Different Strokes

Standard Disclaimer : What is written here are author's personal opinions and are not endorsed by any organization to whom the author provides services.

Now that I am done with the standard disclaimer, let me share with you some of my thoughts after reading the following feature @ http://research.microsoft.com/en-us/news/features/nagappan-100609.aspx

I agree with many aspects of the Featured engineer's findings but I have qualms with the way they are presented.

Let me repeat the age old knowledge, 'conventional software-engineering wisdom'  is as nebulous a phrase as 'universal harmony'. There is no accepted dogma in this area. There are 'Microsoft' software-engineering practices,'Google' software-engineering practices, 'Oracle' software-engineering practices and so on ... Just because we read some graduate course text books that talk about software-engineering practices, it does not mean that they are definitive. The article's author claims that Microsoft ESM  group studies the conventional software-engineering wisdom. This is a non-pragmatic statement considering that the group consists of a lot of researchers who know that there is no 'conventional-way'.

In this context, let me share a pertinent story...which is true.

One of my friends did his Ph.D. in physics from Princeton University and during the first year, he saw a brown Squirrel and made a statement 'Squirrels are brown!'. Next year his statement was more contained 'Squirrels on the Princeton campus are brown'. The following year his statement was more measured 'Some Squirrels on Princeton campus are brown'. In the final year of his graduate studies his comment was 'I saw a brown Squirrel on Princeton campus'.

I hope the statement 'Code coverage measures how comprehensively a piece of code has been tested' is article writer's paraphrase [ and not of the featured Engineer ]. In this part of the world, in some companies I worked, like Sun, Oracle and Mozilla, code coverage is not used as a measure of comprehensiveness, not at least in the groups I worked in. Here, every one knows that having 100% code coverage does not mean that you have found all your bugs. But having 20% code coverage means that some thing is seriously amiss! Code coverage does not give good news. It indicates potential gaps that we are not at all testing. If you are trying to disprove the assumption that 'Higher code coverage means lesser post-release failures in the field' , then I humbly advise that it is time to get your tuition fee back [ if only your college offers satisfaction guarantee ] and also please visit https://wiki.mozilla.org/Firefly . I have seen more people who believe in 'Spaghetti Monster' than those who believe in the bug finding-ness of code coverage.

I would have been seriously shocked too ... if Microsoft developers danced to the tune of 'Kumbaya' after learning this triviality.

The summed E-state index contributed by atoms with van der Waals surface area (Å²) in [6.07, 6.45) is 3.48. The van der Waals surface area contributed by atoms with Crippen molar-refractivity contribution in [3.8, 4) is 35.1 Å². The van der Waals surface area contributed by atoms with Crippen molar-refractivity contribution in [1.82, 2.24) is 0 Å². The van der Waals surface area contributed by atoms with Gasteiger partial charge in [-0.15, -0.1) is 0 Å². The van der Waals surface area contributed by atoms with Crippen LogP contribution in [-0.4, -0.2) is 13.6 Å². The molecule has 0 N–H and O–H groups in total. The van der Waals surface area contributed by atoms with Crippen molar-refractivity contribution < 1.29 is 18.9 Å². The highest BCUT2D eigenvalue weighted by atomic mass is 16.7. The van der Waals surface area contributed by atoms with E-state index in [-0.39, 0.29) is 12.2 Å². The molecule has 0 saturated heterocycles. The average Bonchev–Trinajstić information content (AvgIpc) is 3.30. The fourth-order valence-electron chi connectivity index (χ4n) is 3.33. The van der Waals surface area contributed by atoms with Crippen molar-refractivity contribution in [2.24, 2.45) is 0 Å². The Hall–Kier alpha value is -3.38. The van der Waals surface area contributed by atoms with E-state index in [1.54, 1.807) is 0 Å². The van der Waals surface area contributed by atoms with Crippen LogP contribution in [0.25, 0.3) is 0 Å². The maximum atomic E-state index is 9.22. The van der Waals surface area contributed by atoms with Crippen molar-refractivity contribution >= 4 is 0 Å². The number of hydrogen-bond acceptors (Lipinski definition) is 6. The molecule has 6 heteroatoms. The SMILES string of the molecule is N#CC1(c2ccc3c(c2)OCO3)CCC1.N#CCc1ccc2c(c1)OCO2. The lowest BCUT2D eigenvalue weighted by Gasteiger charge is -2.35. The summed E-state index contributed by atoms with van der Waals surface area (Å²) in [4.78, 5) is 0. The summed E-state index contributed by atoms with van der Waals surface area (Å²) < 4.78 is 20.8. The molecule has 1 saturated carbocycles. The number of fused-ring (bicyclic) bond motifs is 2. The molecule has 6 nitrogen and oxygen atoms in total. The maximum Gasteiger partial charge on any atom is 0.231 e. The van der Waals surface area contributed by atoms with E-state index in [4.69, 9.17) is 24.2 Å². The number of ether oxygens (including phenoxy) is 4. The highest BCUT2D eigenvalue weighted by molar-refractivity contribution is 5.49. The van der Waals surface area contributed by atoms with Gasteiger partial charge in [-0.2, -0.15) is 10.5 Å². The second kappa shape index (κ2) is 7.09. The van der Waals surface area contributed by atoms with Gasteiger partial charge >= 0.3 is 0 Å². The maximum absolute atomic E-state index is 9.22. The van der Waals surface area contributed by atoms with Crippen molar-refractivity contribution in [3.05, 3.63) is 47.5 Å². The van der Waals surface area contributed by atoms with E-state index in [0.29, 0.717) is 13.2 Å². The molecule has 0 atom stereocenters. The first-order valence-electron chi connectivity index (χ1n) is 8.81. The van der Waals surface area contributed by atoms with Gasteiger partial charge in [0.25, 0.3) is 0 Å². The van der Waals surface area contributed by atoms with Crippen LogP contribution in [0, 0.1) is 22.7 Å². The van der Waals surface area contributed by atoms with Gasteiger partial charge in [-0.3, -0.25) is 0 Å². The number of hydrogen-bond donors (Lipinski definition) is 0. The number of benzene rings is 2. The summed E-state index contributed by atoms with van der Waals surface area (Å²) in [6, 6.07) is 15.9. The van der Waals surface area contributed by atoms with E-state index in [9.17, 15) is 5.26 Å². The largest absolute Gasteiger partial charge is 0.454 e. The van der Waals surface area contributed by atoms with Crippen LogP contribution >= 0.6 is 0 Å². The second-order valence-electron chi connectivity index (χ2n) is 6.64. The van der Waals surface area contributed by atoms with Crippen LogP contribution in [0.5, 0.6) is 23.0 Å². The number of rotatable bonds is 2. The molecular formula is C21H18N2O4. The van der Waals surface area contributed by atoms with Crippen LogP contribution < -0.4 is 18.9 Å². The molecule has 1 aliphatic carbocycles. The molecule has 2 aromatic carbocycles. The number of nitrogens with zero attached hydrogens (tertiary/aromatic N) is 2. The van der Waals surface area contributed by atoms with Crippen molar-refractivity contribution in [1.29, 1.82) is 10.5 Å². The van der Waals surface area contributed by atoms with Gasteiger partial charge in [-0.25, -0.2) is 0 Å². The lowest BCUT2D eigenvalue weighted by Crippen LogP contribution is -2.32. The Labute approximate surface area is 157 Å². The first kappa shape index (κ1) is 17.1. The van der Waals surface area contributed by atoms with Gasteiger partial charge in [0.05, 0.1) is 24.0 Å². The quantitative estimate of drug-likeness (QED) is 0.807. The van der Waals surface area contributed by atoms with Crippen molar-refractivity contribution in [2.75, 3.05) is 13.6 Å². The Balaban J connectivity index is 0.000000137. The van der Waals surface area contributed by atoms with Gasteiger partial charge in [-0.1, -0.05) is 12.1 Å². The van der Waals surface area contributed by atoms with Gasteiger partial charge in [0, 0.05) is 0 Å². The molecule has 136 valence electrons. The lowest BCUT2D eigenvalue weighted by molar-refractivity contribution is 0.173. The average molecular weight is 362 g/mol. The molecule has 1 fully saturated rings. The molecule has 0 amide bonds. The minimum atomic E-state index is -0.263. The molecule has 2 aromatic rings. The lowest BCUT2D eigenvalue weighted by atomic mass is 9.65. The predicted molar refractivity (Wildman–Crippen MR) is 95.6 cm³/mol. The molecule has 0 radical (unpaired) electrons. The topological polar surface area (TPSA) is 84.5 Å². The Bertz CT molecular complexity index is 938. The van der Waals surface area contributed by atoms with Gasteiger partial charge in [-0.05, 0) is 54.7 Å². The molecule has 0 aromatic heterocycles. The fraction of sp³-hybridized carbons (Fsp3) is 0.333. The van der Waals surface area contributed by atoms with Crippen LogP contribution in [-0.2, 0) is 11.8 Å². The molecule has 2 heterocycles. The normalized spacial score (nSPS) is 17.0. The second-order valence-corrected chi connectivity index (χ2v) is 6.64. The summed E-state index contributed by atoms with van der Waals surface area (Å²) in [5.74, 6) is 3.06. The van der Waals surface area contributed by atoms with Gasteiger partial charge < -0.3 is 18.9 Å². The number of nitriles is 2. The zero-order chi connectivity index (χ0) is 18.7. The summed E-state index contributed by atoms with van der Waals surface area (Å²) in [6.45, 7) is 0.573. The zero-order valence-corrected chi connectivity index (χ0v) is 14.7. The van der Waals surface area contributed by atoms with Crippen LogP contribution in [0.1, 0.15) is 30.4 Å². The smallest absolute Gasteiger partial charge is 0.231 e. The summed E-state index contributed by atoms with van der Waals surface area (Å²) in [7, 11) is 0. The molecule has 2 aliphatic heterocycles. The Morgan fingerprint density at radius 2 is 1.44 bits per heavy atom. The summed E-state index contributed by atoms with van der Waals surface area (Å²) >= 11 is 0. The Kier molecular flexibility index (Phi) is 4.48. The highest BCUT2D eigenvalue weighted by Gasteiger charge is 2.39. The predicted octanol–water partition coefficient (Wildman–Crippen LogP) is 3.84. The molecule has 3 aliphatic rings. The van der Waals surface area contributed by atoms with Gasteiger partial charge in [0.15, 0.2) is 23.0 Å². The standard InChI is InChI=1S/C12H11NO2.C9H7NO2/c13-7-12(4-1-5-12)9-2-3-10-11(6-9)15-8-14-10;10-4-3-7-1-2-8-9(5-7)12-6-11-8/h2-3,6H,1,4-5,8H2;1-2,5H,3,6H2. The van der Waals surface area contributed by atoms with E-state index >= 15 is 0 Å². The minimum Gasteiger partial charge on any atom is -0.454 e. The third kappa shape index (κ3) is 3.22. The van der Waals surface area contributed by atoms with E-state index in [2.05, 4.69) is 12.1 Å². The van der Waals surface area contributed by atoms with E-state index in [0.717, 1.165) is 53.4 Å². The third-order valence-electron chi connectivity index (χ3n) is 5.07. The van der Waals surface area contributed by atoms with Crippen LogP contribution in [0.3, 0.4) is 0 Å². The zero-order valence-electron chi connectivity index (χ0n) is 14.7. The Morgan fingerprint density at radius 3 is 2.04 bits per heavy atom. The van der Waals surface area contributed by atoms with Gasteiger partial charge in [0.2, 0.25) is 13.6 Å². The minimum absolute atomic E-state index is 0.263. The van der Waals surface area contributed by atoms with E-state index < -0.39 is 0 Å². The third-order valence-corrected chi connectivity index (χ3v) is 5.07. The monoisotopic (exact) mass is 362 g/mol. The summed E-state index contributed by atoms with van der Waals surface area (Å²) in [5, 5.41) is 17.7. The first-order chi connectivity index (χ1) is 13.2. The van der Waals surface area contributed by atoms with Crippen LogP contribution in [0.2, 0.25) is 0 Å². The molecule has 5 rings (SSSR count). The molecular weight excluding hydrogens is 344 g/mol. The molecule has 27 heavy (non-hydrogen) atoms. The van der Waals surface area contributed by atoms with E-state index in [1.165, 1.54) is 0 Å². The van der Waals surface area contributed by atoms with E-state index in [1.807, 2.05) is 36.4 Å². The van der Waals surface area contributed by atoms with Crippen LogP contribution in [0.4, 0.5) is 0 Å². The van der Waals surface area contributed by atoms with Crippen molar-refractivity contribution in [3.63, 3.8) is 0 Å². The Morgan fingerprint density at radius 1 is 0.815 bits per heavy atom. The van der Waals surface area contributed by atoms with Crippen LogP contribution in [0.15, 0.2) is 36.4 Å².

The other issue that rattled my brain is the emphasis on Test Driven Development [TDD]. If you were a nascent start-up writing your first shopping cart application checking your code into source code control for the first time,  then 'yes' TDD is the new cool kid on the block. But is this the right approach for Microsoft!!

I heard a joke from an industry veteran recently 'Why Microsoft takes years to release a product when the God completed the whole creation in just seven days ? ... Because God does not have to worry about backward compatibility'

What would it take to retrofit the decades worth of legacy code into the TDD model !!

The right approach is in fact 'Change Centric Test Development'.

What is change centric test development ?
  • Identify the extent of code coverage provided by existing test suites
  • Identify the nature of bugs filed/fixed on the code base and weigh it against the coverage effectiveness. If you have 100% code coverage on a module but over the last year 80% of bugs are found by customers, then your test suite is rotten. Throw it our, rinse and restart.
  • Create test-case to source-file/functions/methods mapping .. create test-case to bug mapping ... create bug to source file mapping. Any reasonable source code control system and bug management system and a data base to store mappings would be sufficient.
  • Track daily code changes and check if you have corresponding tests in the test suite from above steps. If not , create a test case and DO NOT check in your code till you have one.
As you see, this is not a simple TDD approach.

Incidentally, Nagappan practically explains the Change Centric testing infrastructure in the 'Proving the Utility of Assertions'  section sans linking it to code coverage data.

Rest of the article deals with Organization Design and its impact on the development process.

While the beginning of the article starts with a sense of universality, the article writer admits [ at the end ] that the findings are derived from studying MS groups and that Nagappan  would like to correlate it to other environments. At the same time, the article also concludes that they have solved the 'software-engineering myth buster' .... perhaps an internal Microsoft one!!

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